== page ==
Help! I can’t decide what to watch! I woke up this morning, after a raft of disturbing dreams, and I realized in short order I had some extra bipolar depression to deal with. I realized this when I sat in front of my television and couldn’t decide what to watch. Or if to watch TV at all. I had a whole whack of programs recorded in front of me and every one felt “wrong.” I stared at the TV. I stared at the computer. I couldn’t make the commitment to pick up the computer nor turn to a TV show.
A decision like this would normally be made in moments. Maybe seconds, at the longest. And I would guess that the average person wouldn’t see the difficulty with this situation. But this type of decision can make a depressed person freeze. This type of tiny, meaningless decision can turn a bipolar brain in to a bipolar rock. This type of decision can be so overwhelming that it eclipses all else and produces a state of paralysation.
Bipolar Depression and Indecisiveness
Indecisiveness is a symptom of depression. It’s not one that people tend to talk about, but it is one that causes problem in daily life. We make hundreds, maybe thousands of decisions a day – some conscious and some not – and just imagine if you brain couldn’t make them. Just imagine going into the kitchen to decide what to eat and becoming incapacitated at the choice between chicken and fish.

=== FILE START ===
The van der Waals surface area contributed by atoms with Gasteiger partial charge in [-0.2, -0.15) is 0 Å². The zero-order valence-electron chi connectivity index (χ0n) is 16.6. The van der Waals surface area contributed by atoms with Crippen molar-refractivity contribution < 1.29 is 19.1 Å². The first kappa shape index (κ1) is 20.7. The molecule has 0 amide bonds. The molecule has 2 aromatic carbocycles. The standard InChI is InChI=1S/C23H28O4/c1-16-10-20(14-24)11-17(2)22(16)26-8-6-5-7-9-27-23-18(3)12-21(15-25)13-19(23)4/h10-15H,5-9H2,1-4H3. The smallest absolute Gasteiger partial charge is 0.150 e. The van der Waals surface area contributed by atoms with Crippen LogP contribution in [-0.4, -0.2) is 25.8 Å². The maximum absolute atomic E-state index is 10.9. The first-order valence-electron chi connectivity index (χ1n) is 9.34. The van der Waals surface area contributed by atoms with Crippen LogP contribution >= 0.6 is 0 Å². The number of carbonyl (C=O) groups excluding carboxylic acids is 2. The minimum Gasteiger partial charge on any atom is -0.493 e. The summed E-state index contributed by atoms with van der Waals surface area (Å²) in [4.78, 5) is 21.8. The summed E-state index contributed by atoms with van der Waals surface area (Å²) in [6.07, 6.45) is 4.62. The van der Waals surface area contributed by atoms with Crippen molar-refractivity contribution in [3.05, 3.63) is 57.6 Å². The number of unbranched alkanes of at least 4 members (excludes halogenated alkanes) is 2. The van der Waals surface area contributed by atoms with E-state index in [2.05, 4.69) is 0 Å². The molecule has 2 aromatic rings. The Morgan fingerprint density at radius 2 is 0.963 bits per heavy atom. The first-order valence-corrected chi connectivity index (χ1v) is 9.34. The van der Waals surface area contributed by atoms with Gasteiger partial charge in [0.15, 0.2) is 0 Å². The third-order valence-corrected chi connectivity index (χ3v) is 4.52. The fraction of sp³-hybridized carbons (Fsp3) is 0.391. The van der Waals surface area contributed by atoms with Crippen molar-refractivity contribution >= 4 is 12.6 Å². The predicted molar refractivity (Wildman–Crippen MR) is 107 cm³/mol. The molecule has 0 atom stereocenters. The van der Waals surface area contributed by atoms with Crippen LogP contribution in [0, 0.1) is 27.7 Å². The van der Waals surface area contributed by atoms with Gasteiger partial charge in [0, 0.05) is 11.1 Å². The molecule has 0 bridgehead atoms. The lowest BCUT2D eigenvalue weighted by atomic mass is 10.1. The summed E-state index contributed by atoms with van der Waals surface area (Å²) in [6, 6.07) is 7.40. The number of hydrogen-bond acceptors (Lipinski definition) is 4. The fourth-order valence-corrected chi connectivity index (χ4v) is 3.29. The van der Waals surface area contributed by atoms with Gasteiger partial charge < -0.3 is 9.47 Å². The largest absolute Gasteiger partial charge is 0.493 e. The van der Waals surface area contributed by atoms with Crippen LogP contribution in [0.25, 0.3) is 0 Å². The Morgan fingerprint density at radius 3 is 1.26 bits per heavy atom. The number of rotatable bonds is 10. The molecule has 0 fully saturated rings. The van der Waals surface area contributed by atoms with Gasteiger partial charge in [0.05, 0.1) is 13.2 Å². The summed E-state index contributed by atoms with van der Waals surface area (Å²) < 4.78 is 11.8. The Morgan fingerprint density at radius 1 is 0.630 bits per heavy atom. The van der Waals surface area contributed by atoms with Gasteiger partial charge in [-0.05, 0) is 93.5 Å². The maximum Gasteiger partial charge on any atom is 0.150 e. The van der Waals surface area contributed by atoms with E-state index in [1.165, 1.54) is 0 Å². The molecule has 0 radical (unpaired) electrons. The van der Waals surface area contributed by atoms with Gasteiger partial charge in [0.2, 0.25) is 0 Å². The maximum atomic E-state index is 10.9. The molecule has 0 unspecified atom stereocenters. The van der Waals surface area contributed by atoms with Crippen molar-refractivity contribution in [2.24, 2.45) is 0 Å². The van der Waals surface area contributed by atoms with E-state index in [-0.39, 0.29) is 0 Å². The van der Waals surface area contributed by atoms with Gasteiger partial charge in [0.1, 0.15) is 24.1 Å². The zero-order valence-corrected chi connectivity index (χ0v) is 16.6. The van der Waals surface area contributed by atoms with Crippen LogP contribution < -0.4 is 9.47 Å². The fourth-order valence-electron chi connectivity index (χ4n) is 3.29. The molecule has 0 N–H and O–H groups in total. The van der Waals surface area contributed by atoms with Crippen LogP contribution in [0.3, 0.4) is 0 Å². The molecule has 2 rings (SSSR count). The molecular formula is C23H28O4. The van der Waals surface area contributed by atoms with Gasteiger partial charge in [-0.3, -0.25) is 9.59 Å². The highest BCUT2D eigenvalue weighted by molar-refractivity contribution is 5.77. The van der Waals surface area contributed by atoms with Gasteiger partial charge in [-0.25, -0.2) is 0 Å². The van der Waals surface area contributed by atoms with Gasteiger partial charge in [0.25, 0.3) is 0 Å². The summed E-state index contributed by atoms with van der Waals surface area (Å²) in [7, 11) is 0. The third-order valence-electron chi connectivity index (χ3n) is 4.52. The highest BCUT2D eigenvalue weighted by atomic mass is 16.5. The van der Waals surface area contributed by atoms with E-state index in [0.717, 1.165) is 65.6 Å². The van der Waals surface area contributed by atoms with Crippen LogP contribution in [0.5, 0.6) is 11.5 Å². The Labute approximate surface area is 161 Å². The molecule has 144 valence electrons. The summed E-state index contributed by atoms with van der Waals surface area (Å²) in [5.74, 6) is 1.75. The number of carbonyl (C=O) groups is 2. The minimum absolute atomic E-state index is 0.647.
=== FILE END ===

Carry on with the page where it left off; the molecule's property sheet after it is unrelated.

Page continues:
Again, I think this is hard for the average person to wrap their head around but the choices seem impossible to make. It feels like Sophie’s Choice over simple things like what to wear. I can’t tell you why choices feel so overwhelming, I can only tell you that they do. I can only say that every choice seems like the wrong one.
Maybe this is due to apathy. Maybe this is due to anhedonia. If you don’t want anything, or if you don’t like anything, then no choice appears better than any other.
I suspect there is more to it than that, though. I suspect the problem lives deep in the roots of whatever bipolar depression really is. It lives somewhere in the decision-processing parts of the brain.
Making Unimportant Decisions with Bipolar Depression
I think, when incapacitated by indecision, it’s important to step back and remember that few choices truly matter. So if I step back and do something else entirely – like take a walk or pet the cat or clean the bathroom – somehow it’s easier to remember that the decisions are mostly meaningless and any choice, really, is okay. Just pick one – any one – and go with it. (Because I will say that the choices feel less “wrong” once you’re committed.)
[Of course, if the decision really does matter then it’s much harder, but I’ll have to save that for another article.]